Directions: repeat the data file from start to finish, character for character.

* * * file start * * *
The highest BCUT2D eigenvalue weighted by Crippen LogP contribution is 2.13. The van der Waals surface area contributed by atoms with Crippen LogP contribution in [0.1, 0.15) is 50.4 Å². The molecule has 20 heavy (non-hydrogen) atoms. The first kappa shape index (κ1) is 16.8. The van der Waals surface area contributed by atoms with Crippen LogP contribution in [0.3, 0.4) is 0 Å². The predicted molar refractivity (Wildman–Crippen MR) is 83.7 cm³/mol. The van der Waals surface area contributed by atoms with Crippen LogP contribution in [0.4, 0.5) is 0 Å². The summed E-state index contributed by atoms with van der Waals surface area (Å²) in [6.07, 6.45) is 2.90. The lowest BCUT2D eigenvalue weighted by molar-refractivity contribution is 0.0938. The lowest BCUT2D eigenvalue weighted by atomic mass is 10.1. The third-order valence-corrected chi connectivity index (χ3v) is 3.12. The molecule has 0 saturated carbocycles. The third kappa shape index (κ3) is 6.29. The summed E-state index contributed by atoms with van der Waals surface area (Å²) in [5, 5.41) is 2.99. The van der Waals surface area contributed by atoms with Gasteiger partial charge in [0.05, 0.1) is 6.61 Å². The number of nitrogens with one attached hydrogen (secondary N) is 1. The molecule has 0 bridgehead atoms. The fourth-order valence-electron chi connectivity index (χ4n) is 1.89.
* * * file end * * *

The highest BCUT2D eigenvalue weighted by Crippen LogP contribution is 2.13. The van der Waals surface area contributed by atoms with Crippen LogP contribution in [0.1, 0.15) is 50.4 Å². The molecule has 20 heavy (non-hydrogen) atoms. The first kappa shape index (κ1) is 16.8. The van der Waals surface area contributed by atoms with Crippen LogP contribution in [0.3, 0.4) is 0 Å². The predicted molar refractivity (Wildman–Crippen MR) is 83.7 cm³/mol. The van der Waals surface area contributed by atoms with Crippen LogP contribution in [0.4, 0.5) is 0 Å². The summed E-state index contributed by atoms with van der Waals surface area (Å²) in [6.07, 6.45) is 2.90. The lowest BCUT2D eigenvalue weighted by molar-refractivity contribution is 0.0938. The lowest BCUT2D eigenvalue weighted by atomic mass is 10.1. The third-order valence-corrected chi connectivity index (χ3v) is 3.12. The molecule has 0 saturated carbocycles. The third kappa shape index (κ3) is 6.29. The summed E-state index contributed by atoms with van der Waals surface area (Å²) in [5, 5.41) is 2.99. The van der Waals surface area contributed by atoms with Gasteiger partial charge in [0.05, 0.1) is 6.61 Å². The number of nitrogens with one attached hydrogen (secondary N) is 1. The molecule has 0 bridgehead atoms. The fourth-order valence-electron chi connectivity index (χ4n) is 1.89.